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Ethylene Glycol


Presentation

  • We present a patient with delayed presentation of ethylene glycol ingestion and review the physiology and biochemistry that underlies this different presentation.[ncbi.nlm.nih.gov]
  • Serum calcium on presentation was compared to blood gas pH on presentation as well as presentation serum bicarbonate.[ncbi.nlm.nih.gov]
  • In this paper we present case of prolonged renal failure in the course of ethylene glycol intoxication.[ncbi.nlm.nih.gov]
  • We present the case of a young person, of the male persuasion, without any personal pathological history, found unconscious and presenting signs of violence.[ncbi.nlm.nih.gov]
  • His initial presenting serum ethylene glycol level was 700 mg/dL, with normal renal function, and a metabolic acidosis with a high anion gap. One hour after presentation, he was started on intravenous fomepizole.[ncbi.nlm.nih.gov]
Gastric Lavage
  • Lavage is not effective Activated Charcoal is not effective[fpnotebook.com]
  • Further absorption of EG is prevented by induction of emesis or gastric lavage (or both) within 1–2 hr of ingestion, although the rapidity of EG absorption from the GI tract suggests these procedures may not be beneficial.[merckmanuals.com]
  • There is no role for activated charcoal, cathartics or gastric lavage in ethylene glycol intoxication. Alcoholics and patients likely to be malnourished should be given thiamine and pyridoxine.[renalandurologynews.com]
Sepsis
  • A broad differential diagnosis was considered at the time of the patient's presentation at the tertiary care center including ingestion of a volatile alcohol, sepsis, and an abdominal catastrophe.[ncbi.nlm.nih.gov]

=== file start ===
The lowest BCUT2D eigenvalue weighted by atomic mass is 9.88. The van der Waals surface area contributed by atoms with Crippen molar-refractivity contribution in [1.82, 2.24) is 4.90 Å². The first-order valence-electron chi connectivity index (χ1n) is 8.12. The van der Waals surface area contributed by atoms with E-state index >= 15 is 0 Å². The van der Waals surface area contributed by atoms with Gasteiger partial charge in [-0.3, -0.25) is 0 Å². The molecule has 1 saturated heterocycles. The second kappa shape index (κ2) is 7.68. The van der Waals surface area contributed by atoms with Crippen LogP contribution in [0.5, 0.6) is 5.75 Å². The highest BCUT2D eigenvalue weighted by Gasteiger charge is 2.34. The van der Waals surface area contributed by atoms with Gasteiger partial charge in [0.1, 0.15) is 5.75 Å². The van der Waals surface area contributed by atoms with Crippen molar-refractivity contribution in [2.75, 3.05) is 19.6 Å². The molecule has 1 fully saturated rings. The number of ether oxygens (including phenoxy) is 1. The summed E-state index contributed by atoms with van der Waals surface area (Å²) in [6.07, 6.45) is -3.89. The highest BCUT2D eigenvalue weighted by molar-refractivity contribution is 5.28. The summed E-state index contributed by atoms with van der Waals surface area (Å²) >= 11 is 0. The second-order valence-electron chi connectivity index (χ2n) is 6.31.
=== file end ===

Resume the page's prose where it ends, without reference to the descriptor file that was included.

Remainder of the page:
• Previous reports of malingering patients inducing illness include sepsis, kidney pain, migraine, and chest pain. However, acute poisoning as a manifestation of malingering appears to be rare.[ncbi.nlm.nih.gov]
Malingering
  • Malingering is when a patient feigns illness for secondary gain. While most patients with malingering manufacture or exaggerate symptoms, some patients may induce illness.[ncbi.nlm.nih.gov]
Tachypnea
  • Signs include lethargy, anorexia, dehydration, vomiting, diarrhea, oral ulcers, salivation, tachypnea, and possibly seizures or coma. The kidneys are often swollen and painful on abdominal palpation.[merckmanuals.com]
  • Initially, patients may be asymptomatic, but ethylene glycol is rapidly absorbed (within 1 to 4 hours), and altered mental status and tachypnea then begin to appear as the ethylene glycol is successively metabolized to very toxic compounds.[emedicine.medscape.com]
  • As the high osmolar gap resolves, HAGMA (high anion gap metabolic acidosis) and hypocalcemia occur, with clinical manifestations that include dyspnoea, tachypnea, tachycardia, hypertension, shock, coma, tetany, seizures and death.[lifeinthefastlane.com]
  • Signs of acute ingestion of ethylene glycol are dose dependent and include central nervous system depression, paralysis, ataxia, respiratory arrest, tachycardia, tachypnea, coma and death (BUA, 1994).[hc-sc.gc.ca]
Vomiting
  • The authors report a patient who had recurrent episodes characterized by nausea, vomiting, and signs of dehydration necessitating admission to the hospital. At each admission, he was found to have lactic acidosis.[ncbi.nlm.nih.gov]
  • Exposure Routes inhalation, ingestion, skin and/or eye contact Symptoms irritation eyes, skin, nose, throat; nausea, vomiting, abdominal pain, lassitude (weakness, exhaustion); dizziness, stupor, convulsions, central nervous system depression; skin sensitization[cdc.gov]
  • If swallowed, give water or milk to drink and induce vomiting. Never give anything by mouth to an unconscious person. In all cases call a physician. Product Use: Laboratory Reagent.[web.archive.org]
  • Ingestion: Induce vomiting immediately as directed by medical personnel. Never give anything by mouth to an unconscious person. Get medical attention. Skin Contact: Remove any contaminated clothing.[hazard.com]